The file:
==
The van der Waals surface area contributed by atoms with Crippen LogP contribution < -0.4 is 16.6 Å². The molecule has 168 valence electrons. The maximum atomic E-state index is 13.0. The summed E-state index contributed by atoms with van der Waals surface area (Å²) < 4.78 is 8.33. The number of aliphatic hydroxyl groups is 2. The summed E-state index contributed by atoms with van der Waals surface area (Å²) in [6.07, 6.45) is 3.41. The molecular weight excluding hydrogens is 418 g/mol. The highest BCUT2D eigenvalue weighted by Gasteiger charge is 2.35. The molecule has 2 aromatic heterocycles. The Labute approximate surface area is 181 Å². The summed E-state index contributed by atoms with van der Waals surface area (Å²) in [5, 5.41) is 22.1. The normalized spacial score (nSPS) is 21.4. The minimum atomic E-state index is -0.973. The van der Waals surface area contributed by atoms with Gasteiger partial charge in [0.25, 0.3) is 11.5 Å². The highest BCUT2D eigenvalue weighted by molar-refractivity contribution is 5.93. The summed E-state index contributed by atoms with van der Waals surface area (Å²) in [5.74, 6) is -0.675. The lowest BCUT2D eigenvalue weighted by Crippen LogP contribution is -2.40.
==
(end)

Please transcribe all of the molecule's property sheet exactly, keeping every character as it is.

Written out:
The van der Waals surface area contributed by atoms with Crippen LogP contribution < -0.4 is 16.6 Å². The molecule has 168 valence electrons. The maximum atomic E-state index is 13.0. The summed E-state index contributed by atoms with van der Waals surface area (Å²) < 4.78 is 8.33. The number of aliphatic hydroxyl groups is 2. The summed E-state index contributed by atoms with van der Waals surface area (Å²) in [6.07, 6.45) is 3.41. The molecular weight excluding hydrogens is 418 g/mol. The highest BCUT2D eigenvalue weighted by Gasteiger charge is 2.35. The molecule has 2 aromatic heterocycles. The Labute approximate surface area is 181 Å². The summed E-state index contributed by atoms with van der Waals surface area (Å²) in [5, 5.41) is 22.1. The normalized spacial score (nSPS) is 21.4. The minimum atomic E-state index is -0.973. The van der Waals surface area contributed by atoms with Gasteiger partial charge in [0.25, 0.3) is 11.5 Å². The highest BCUT2D eigenvalue weighted by molar-refractivity contribution is 5.93. The summed E-state index contributed by atoms with van der Waals surface area (Å²) in [5.74, 6) is -0.675. The lowest BCUT2D eigenvalue weighted by Crippen LogP contribution is -2.40.